NHS scanner and radiologist shortages contributing to thousands of avoidable heart attack deaths, experts warn

‘In many hospitals it is easier for a runner with a dodgy knee to get an MRI than it is for a patient on the verge of a heart attack to get a CT-scan’

Alex Matthews-King
Health Correspondent
Thursday 08 November 2018 01:00
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Decade-old CT scanners in about half of NHS hospitals are unable to provide high resolution imaging of artery narrowing
Decade-old CT scanners in about half of NHS hospitals are unable to provide high resolution imaging of artery narrowing

A shortage of modern CT scanners and trained radiologists is contributing to thousands of deaths because patients with chest pains are unable to get recommended checks, experts have warned.

At least 56,289 patients with angina were denied access to CT scans last year despite NHS guidelines saying it should be offered to all patients with stable chest pains, according to data from the Royal College of Radiologists (RCR).

Waiting lists for the test stretch up to 26 weeks in some parts of the UK and the RCR estimates the true number of missed scans last year could top 132,000 patients with angina symptoms.

An early scan can be life saving. A major medical trial earlier in 2018 found it nearly halved deaths and severe heart attacks over the next five years – from 3.9 per cent to 2.3 per cent.

“That’s a significant reduction of a large number of people and would, in theory, save thousands of heart attacks and deaths a year if we were properly staffed and equipped,” Dr Andrew Beale, the RCR’s medical director told The Independent.

With modern equipment, doctors can prioritise patients who need medication and monitoring and those who need surgical interventions to address narrowing of the arteries. But a negative result also has significant benefits.

“With this test I can effectively say ‘go home you don’t have a heart problem’,” Dr Beale added. “That’s huge to their mental wellbeing, it means no hospital and GP follow-up, and you can stop medications if you can say you’re not going to have a heart attack in the next five years.”

Angina, caused by reduced blood flow to the heart, is not usually life threatening but can be a warning sign of heart disease and increased risk of serious cardiovascular issues.

Since 2016, the National Institute of Health and Care Excellence (Nice), which recommends treatments for the English NHS, has said all patients with angina-like symptoms should be offered a computed tomography coronary angiography (CTCA).

However, the UK is currently tied with Hungary for CT scanner numbers, with just nine per 100,000 people, and significantly fewer than Germany – which has 35 per 100,000 – leading to bottle necks in tests.

Added to this, Dr Beale said, “only around half” of the CT scanners are modern enough to give the assessment recommended by Nice which can prioritise patients for surgery. There is also an issue of who will interpret these scans when the UK has the lowest number of radiologists per head of population of any country in Europe, a fact which ”Brexit hasn’t helped”.

Wales was the area with the biggest gaps, with 4,854 angina patients missing out on scans, 78 per cent of the minimum number estimated by the RCR, this was followed by Scotland (73 per cent) and Northern Ireland (58 per cent).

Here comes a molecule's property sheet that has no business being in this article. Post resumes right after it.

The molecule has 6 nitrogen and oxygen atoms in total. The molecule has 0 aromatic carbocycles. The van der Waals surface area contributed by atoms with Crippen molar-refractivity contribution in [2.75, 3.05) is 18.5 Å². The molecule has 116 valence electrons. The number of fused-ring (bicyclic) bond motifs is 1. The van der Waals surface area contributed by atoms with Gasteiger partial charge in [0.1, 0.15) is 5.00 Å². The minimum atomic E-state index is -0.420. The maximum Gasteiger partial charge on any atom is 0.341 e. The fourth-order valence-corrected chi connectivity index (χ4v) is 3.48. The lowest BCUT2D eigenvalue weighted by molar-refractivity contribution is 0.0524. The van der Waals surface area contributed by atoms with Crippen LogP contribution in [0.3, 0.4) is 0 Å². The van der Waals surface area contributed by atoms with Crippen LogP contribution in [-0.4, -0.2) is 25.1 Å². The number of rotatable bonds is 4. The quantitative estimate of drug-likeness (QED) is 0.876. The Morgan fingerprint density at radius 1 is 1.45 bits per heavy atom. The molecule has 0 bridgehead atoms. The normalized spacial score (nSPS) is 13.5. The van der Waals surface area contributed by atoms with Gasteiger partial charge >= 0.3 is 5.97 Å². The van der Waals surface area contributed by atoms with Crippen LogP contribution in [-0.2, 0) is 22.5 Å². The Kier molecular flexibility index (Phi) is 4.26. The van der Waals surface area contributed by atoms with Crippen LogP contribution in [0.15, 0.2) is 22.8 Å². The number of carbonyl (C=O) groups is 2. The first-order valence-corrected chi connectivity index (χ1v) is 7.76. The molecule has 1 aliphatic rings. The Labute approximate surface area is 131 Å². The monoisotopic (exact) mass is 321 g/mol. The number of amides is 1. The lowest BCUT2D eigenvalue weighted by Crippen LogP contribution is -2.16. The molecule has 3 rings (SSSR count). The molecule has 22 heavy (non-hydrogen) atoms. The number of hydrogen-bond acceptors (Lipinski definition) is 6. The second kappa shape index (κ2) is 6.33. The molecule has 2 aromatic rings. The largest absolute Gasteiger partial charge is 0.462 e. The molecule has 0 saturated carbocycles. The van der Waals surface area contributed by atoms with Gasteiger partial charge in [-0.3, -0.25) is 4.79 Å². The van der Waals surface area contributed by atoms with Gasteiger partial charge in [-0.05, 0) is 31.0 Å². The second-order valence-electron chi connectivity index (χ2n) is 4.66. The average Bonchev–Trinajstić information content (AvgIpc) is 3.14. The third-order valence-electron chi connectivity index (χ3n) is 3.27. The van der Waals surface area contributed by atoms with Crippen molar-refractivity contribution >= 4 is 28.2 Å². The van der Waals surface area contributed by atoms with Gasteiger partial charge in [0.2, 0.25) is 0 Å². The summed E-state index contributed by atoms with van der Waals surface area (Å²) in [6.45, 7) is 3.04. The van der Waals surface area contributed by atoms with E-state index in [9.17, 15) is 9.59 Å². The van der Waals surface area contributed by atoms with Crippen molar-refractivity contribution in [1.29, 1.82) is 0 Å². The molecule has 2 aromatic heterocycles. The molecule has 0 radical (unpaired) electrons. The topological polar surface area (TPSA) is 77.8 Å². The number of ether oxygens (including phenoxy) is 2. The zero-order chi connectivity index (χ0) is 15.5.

While England was the best performer, it is the only country where the Nice recommendations explicitly apply, and the RCR estimates 69,865 people missed out on CTCA scanning – 37 per cent of the total angina cases.

This is against a backdrop of cuts to training budgets and repeated government raids on NHS capital budgets, meant for maintenance and equipment, to fund day-to-day running of cash-strapped hospitals.

The Independent revealed in October that trusts have a £3bn, and rising, backlog in the most urgent repairs and equipment upgrades that are deemed to pose a significant risk to patients.

“It is beyond frustrating that we do not have the capacity to provide what should be a routine frontline test for everyone presenting with chest pain,” said Dr Giles Roditi, president of the British Society of Cardiovascular Imaging, which compiled the figures along with the RCR.

“Instead, in many hospitals it is easier for a runner with a dodgy knee to get a magnetic resonance scan than it is for a patient on the verge of a heart attack to get a CTCA.

“Deadly cases of heart disease are being missed because we can’t deliver these scans properly across the UK.”

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The call to address the lack of CTCA provision is backed by the British Heart Foundation and the charity’s medical director Professor Sir Nilesh Samani said: “It’s worrying that there isn’t better access to CT scans across the UK, leaving some patients with heart disease without a potentially life-saving diagnosis.

“Research supported by the BHF has shown that when patients with symptoms of angina have a CT scan as part of their assessment, they are less likely to go on to have a heart attack or die.”

A Department of Health and Social Care spokesperson said: “We want patients to receive world-class care in world-class facilities and to ensure the NHS recruits and trains the talented staff it needs. We’ve announced £3.9bn in new capital investment, and our historic long-term plan for the NHS, backed by an extra £20.5bn a year by 2023/24, will put our health service on a long-term sustainable footing.

“The number of clinical radiologists in England is up 29 per cent since 2010 but we want to see numbers continue to rise. That’s why over the next three years we are enabling more doctors to specialise in clinical radiology.”

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